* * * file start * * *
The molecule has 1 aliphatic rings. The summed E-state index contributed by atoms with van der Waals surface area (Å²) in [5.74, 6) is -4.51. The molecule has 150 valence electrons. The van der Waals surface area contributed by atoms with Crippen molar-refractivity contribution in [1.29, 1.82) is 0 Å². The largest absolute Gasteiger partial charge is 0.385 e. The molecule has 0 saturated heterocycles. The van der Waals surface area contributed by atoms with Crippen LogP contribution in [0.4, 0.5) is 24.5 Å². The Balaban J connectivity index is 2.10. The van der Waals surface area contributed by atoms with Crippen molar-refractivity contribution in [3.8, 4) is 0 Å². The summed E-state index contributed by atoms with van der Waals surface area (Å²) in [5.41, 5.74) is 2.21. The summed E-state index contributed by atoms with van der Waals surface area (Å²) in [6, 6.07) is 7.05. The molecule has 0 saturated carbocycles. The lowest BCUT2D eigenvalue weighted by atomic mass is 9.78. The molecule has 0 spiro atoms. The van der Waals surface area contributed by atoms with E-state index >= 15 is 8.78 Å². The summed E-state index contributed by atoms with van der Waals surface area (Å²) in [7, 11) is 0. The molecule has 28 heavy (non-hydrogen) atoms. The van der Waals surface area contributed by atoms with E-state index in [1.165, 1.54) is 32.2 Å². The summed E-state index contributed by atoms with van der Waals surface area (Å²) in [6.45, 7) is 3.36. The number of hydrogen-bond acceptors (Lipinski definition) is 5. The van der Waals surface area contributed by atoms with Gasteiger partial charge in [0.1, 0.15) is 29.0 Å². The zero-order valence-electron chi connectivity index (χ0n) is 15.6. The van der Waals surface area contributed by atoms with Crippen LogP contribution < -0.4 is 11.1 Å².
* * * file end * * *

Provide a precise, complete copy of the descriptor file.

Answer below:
The molecule has 1 aliphatic rings. The summed E-state index contributed by atoms with van der Waals surface area (Å²) in [5.74, 6) is -4.51. The molecule has 150 valence electrons. The van der Waals surface area contributed by atoms with Crippen molar-refractivity contribution in [1.29, 1.82) is 0 Å². The largest absolute Gasteiger partial charge is 0.385 e. The molecule has 0 saturated heterocycles. The van der Waals surface area contributed by atoms with Crippen LogP contribution in [0.4, 0.5) is 24.5 Å². The Balaban J connectivity index is 2.10. The van der Waals surface area contributed by atoms with Crippen molar-refractivity contribution in [3.8, 4) is 0 Å². The summed E-state index contributed by atoms with van der Waals surface area (Å²) in [5.41, 5.74) is 2.21. The summed E-state index contributed by atoms with van der Waals surface area (Å²) in [6, 6.07) is 7.05. The molecule has 0 saturated carbocycles. The lowest BCUT2D eigenvalue weighted by atomic mass is 9.78. The molecule has 0 spiro atoms. The van der Waals surface area contributed by atoms with E-state index >= 15 is 8.78 Å². The summed E-state index contributed by atoms with van der Waals surface area (Å²) in [7, 11) is 0. The molecule has 28 heavy (non-hydrogen) atoms. The van der Waals surface area contributed by atoms with E-state index in [1.165, 1.54) is 32.2 Å². The summed E-state index contributed by atoms with van der Waals surface area (Å²) in [6.45, 7) is 3.36. The number of hydrogen-bond acceptors (Lipinski definition) is 5. The van der Waals surface area contributed by atoms with Gasteiger partial charge in [0.1, 0.15) is 29.0 Å². The zero-order valence-electron chi connectivity index (χ0n) is 15.6. The van der Waals surface area contributed by atoms with Crippen LogP contribution < -0.4 is 11.1 Å².